“Pension funds want a stronger economy, so they are on board with the QE project for now. But the latest bout of £125 billion of money printing has blown a £90 billion hole in their side.”
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The Bank’s defence
On the other hand, pensioners have been accused of exaggerating how much money they are losing because of QE, the Governor of the Bank of England, Sir Mervyn King suggests.
Sir Mervyn said QE was not to blame for the drop in pension values.
“It might not have had quite such as big an effect as some people think,” he told a House of Lords hearing last month.
The Bank has tried to justify its fiscal stimulus policy in various ways, claiming that it could help to drive down inflation. But official figures out this week revealed that Consumer Prices Index inflation has gone up again to 3.5 per cent, almost double the Bank’s two per cent target and deputy governor Paul Tucker has warned that the UK could have inflation of at least three per cent this year.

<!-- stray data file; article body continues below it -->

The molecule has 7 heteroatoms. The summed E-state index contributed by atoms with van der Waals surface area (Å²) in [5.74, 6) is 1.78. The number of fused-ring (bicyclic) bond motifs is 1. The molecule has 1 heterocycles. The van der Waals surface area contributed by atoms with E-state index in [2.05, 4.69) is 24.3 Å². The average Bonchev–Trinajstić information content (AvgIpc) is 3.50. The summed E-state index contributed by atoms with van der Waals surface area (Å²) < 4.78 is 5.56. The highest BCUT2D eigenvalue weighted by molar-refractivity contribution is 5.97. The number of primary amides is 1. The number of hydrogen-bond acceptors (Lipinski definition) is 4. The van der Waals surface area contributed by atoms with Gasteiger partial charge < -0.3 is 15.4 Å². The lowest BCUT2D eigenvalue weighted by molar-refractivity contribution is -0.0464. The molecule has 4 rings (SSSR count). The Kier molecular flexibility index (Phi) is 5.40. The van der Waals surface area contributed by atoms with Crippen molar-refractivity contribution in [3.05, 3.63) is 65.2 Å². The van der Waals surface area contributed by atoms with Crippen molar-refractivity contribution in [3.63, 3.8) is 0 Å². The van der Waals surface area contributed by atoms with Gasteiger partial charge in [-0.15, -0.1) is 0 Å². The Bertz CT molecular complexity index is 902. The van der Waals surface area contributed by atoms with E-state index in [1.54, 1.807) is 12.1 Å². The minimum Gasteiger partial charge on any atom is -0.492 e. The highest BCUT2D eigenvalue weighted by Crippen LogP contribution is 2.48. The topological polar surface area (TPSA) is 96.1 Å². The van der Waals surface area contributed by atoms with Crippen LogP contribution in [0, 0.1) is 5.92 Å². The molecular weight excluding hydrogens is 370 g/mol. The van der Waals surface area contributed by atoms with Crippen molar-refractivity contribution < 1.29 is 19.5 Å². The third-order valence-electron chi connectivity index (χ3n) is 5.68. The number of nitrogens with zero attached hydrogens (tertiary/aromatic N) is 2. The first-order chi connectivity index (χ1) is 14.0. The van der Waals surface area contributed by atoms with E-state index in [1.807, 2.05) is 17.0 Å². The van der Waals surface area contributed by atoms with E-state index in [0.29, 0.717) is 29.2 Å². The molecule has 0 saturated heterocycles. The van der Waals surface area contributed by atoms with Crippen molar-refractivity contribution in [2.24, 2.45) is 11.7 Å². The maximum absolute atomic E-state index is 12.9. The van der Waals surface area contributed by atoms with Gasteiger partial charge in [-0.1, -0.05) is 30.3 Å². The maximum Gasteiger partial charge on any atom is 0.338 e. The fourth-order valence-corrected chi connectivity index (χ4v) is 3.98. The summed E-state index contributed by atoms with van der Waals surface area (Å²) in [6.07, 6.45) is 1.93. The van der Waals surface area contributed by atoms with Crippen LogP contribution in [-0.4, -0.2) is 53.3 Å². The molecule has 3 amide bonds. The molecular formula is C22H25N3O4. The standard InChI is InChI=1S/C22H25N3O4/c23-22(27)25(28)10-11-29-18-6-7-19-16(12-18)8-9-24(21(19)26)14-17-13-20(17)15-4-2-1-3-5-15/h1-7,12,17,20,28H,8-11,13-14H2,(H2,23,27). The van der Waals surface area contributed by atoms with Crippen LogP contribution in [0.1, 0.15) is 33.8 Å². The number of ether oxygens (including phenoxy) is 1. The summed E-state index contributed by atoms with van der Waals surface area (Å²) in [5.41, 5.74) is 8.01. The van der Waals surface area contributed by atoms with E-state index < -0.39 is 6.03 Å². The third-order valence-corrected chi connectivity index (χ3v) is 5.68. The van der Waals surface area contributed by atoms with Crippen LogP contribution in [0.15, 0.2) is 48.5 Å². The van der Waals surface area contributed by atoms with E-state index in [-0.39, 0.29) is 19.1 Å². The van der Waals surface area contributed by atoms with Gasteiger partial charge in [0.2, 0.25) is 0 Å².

QE, according to the Bank, will boost the assets held by pension funds, thereby reversing any negative impact, so an annuity holder would not suffer. But this all depends on when the pensioner bought the annuity and how much was invested.
Its main line of defence, however, is that without QE, the UK would have been in dire straits which would have affected everyone.
On top of that, pensions minister Steve Webb this week refuted the Treasury committee’s claims that the money printing programme had affected annuity rates.